Sunday, August 26, 2007

BUS STORY # 47 (Babushka)

At the inbound Rapid Ride station at Louisiana, I see an old woman board, put her money in the till, and head down the aisle. I’m in the back, and my first impression is “Babushka.” My next impression is a pair of big Doc Martens disappearing under the hem of a long dress. I lay my magazine down in my lap.

She comes all the way to the back, sits one seat ahead of me and across the aisle. She could be in her 80s. It’s a pleasantly cool morning for August, but it’s still August and she’s looking like late November. She’s wearing a black cap pulled down tight over her ears. It’s opaque, and looks like a cross between a watch cap and a hairnet. The sides pooch out, and I’m imagining miniature Princess Leia hair buns.

She mops her face with a black muffler with little fuzzy pom-poms. No wonder: under the muffler is a black jacket, worn like a cape, with the sleeves coming over her shoulders and knotted in front. The jacket is over a brown, long-sleeved pullover. The pullover is over something whose frilly border can be seen ringing the bottom of the shirt. It is a wonderful, slightly gauzy pattern of small, softly irregular rectangles of black and gray and white.

Besides her layers, she has a brown leather messenger bag strapped across her left shoulder, a purse strapped crosswise and hanging by her left side, and a dark blue fabric fanny pack hanging from a strap around her neck and nestled in her lap under a substantial bosom. She has a pocketbook in her hands which she’d pulled from the purse after sitting down and getting herself arranged and mopping her face with her muffler. She’s methodically going through the pocketbook, I assume to confirm that everything is where it should be and to remind herself where everything is.

Her skirt is gray, with delicate pink flowers. I think “Little House On The Prairie.” And, up close, her Doc Martens turn out to be thick black socks and black shoes. Very thick black socks. I’m thinking there are more socks underneath – or maybe she’s wearing soccer shin guards.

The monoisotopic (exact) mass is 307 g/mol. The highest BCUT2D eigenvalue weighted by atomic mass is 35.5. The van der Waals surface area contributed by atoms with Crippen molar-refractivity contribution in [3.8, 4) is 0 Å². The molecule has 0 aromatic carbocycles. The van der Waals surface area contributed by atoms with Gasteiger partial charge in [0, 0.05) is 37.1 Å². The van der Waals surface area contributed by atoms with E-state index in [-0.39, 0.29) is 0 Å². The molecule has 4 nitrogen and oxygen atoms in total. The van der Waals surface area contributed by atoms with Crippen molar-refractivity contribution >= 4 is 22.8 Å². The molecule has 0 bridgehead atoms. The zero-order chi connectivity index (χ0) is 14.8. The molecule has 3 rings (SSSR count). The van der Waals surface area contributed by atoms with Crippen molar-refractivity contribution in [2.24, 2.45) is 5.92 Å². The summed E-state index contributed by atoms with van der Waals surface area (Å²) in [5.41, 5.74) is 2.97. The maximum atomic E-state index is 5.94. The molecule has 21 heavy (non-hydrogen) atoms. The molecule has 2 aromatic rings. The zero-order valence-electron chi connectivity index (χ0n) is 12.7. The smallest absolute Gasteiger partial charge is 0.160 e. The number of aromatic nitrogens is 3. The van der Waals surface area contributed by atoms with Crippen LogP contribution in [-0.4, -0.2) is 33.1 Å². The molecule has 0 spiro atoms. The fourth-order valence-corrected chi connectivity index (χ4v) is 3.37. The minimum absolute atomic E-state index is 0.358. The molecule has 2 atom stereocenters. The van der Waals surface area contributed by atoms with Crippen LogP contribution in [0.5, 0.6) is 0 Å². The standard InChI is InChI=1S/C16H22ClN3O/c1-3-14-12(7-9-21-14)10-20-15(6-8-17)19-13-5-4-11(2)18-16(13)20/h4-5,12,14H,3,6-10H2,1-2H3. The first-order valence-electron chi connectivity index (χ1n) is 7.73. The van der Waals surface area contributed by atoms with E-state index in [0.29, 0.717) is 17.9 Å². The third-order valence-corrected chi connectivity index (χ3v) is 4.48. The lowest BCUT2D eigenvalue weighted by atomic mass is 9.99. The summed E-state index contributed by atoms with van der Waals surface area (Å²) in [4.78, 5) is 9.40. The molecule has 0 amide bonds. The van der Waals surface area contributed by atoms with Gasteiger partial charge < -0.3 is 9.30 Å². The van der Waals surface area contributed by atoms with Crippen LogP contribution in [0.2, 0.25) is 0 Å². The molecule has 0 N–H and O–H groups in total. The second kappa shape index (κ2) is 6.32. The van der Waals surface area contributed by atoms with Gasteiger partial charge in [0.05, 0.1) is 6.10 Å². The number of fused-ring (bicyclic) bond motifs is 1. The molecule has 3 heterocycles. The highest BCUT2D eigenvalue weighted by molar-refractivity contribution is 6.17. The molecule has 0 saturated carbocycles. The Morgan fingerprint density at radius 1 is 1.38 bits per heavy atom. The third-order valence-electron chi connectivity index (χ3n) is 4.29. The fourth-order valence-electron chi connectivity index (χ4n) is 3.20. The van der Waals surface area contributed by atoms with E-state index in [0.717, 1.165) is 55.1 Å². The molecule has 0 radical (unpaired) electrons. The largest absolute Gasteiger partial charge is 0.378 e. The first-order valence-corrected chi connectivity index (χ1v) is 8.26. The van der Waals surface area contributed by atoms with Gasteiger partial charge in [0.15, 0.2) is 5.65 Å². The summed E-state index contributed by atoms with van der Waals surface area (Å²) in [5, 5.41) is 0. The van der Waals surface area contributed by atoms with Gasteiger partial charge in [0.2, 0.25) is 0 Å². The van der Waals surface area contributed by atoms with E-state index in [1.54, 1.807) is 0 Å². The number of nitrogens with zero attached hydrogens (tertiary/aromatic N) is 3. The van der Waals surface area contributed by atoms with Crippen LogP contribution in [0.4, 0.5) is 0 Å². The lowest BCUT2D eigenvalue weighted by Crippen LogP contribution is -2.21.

Around her left wrist are tied two kerchief-sized cloths, one dull blue, one hot pink. I quickly dismiss the thought “street person.” Her clothes and hands are clean, her eyes sensible, and she exhibits none of the telltale tics and fidgets.

My eyes wander from wrist ties to the cap to the frilly, lovely pattern poking out from beneath her pullover to the side of her face . . . and, as if she sensed I was watching, she stops suddenly and turns and looks at me looking at her. She quickly looks away. I’m dealing with two reactions: the fear I’ve made her feel uncomfortable or frightened, and the shock of the impression that her eyes are the eyes of my decades-gone-now grandmother.

There is something about taking the bus that allows one’s thoughts to go places they don’t normally go. Part of it is what you see there, of course, and the other part is you really aren’t doing anything else. So besides wishing I could know her story and realizing there is no way to strike up a conversation without making it painfully obvious I am curious because she is a curiosity, I also indulge the development of a fantasy that my grandmother has made a return visit to this world and for some reason doesn’t want anyone in the family to know about it, and what could this possibly mean.

She stays put when I get off near downtown.

Later that day, I tell a co-worker about her. “From your description, I’d say she has somewhat of an obsessive-compulsive disorder. The way she was carefully going through her pocketbook, how she was dressed like she was prepared for anything --”

“She was prepared for anything!” I interrupt with a laugh.

“And the – what’s the word I want?” She pauses. “‘Flamboyance.’ I mean, think of those wrist scarves. I’ll bet she was a very creative person when she was young. Maybe a writer, or maybe someone who moved in artistic circles.” My co-worker isn’t in the bus, but her mind is on a journey now. She tells me the life story of the old woman on the bus.

I didn’t tell her the part about my grandmother. I figured from the reaction of the Babushka reincarnation on the bus, she didn’t want anybody to know she was back. I could at least do that for her.


Blogger JM said...

I remember reading this one when you first wrote it, but it was nice to read again. It has more resonance for me now.

10:02 PM  
Blogger Busboy said...

Thank you. That makes me feel good.

7:47 PM  

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